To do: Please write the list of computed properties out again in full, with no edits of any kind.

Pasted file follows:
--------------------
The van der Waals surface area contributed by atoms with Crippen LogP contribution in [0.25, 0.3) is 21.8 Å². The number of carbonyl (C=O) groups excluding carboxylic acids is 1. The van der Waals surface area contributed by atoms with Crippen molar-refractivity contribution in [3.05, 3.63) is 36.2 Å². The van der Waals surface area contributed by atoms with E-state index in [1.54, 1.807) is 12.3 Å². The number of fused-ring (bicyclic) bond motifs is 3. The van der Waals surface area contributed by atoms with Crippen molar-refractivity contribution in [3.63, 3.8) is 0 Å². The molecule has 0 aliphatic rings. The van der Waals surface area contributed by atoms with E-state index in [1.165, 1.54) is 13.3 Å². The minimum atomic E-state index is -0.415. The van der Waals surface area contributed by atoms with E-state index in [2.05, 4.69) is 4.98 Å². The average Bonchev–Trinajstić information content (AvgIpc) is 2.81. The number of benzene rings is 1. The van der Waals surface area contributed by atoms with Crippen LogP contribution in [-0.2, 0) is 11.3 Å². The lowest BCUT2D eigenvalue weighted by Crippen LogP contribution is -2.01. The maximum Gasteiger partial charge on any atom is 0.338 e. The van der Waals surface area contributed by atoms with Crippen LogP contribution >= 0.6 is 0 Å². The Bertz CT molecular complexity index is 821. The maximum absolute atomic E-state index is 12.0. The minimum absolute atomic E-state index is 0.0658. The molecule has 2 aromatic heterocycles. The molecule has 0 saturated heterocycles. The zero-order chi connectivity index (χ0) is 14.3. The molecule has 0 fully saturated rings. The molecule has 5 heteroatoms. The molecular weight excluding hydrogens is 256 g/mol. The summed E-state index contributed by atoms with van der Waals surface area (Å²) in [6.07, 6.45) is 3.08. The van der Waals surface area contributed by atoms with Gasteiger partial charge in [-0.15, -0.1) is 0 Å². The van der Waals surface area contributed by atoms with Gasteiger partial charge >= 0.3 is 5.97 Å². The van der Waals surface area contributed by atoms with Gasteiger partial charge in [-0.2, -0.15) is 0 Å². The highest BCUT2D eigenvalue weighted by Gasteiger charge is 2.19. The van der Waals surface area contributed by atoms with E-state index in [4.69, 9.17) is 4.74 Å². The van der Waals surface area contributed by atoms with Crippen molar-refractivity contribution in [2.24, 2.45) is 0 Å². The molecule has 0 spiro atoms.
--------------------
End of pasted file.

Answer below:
The van der Waals surface area contributed by atoms with Crippen LogP contribution in [0.25, 0.3) is 21.8 Å². The number of carbonyl (C=O) groups excluding carboxylic acids is 1. The van der Waals surface area contributed by atoms with Crippen molar-refractivity contribution in [3.05, 3.63) is 36.2 Å². The van der Waals surface area contributed by atoms with E-state index in [1.54, 1.807) is 12.3 Å². The number of fused-ring (bicyclic) bond motifs is 3. The van der Waals surface area contributed by atoms with Crippen molar-refractivity contribution in [3.63, 3.8) is 0 Å². The molecule has 0 aliphatic rings. The van der Waals surface area contributed by atoms with E-state index in [1.165, 1.54) is 13.3 Å². The minimum atomic E-state index is -0.415. The van der Waals surface area contributed by atoms with E-state index in [2.05, 4.69) is 4.98 Å². The average Bonchev–Trinajstić information content (AvgIpc) is 2.81. The number of benzene rings is 1. The van der Waals surface area contributed by atoms with Crippen LogP contribution in [-0.2, 0) is 11.3 Å². The lowest BCUT2D eigenvalue weighted by Crippen LogP contribution is -2.01. The maximum Gasteiger partial charge on any atom is 0.338 e. The van der Waals surface area contributed by atoms with Crippen LogP contribution >= 0.6 is 0 Å². The Bertz CT molecular complexity index is 821. The maximum absolute atomic E-state index is 12.0. The minimum absolute atomic E-state index is 0.0658. The molecule has 2 aromatic heterocycles. The molecule has 0 saturated heterocycles. The zero-order chi connectivity index (χ0) is 14.3. The molecule has 0 fully saturated rings. The molecule has 5 heteroatoms. The molecular weight excluding hydrogens is 256 g/mol. The summed E-state index contributed by atoms with van der Waals surface area (Å²) in [6.07, 6.45) is 3.08. The van der Waals surface area contributed by atoms with Gasteiger partial charge in [-0.15, -0.1) is 0 Å². The van der Waals surface area contributed by atoms with Gasteiger partial charge >= 0.3 is 5.97 Å². The van der Waals surface area contributed by atoms with Gasteiger partial charge in [-0.2, -0.15) is 0 Å². The highest BCUT2D eigenvalue weighted by Gasteiger charge is 2.19. The van der Waals surface area contributed by atoms with E-state index in [4.69, 9.17) is 4.74 Å². The van der Waals surface area contributed by atoms with Crippen molar-refractivity contribution in [2.24, 2.45) is 0 Å². The molecule has 0 spiro atoms.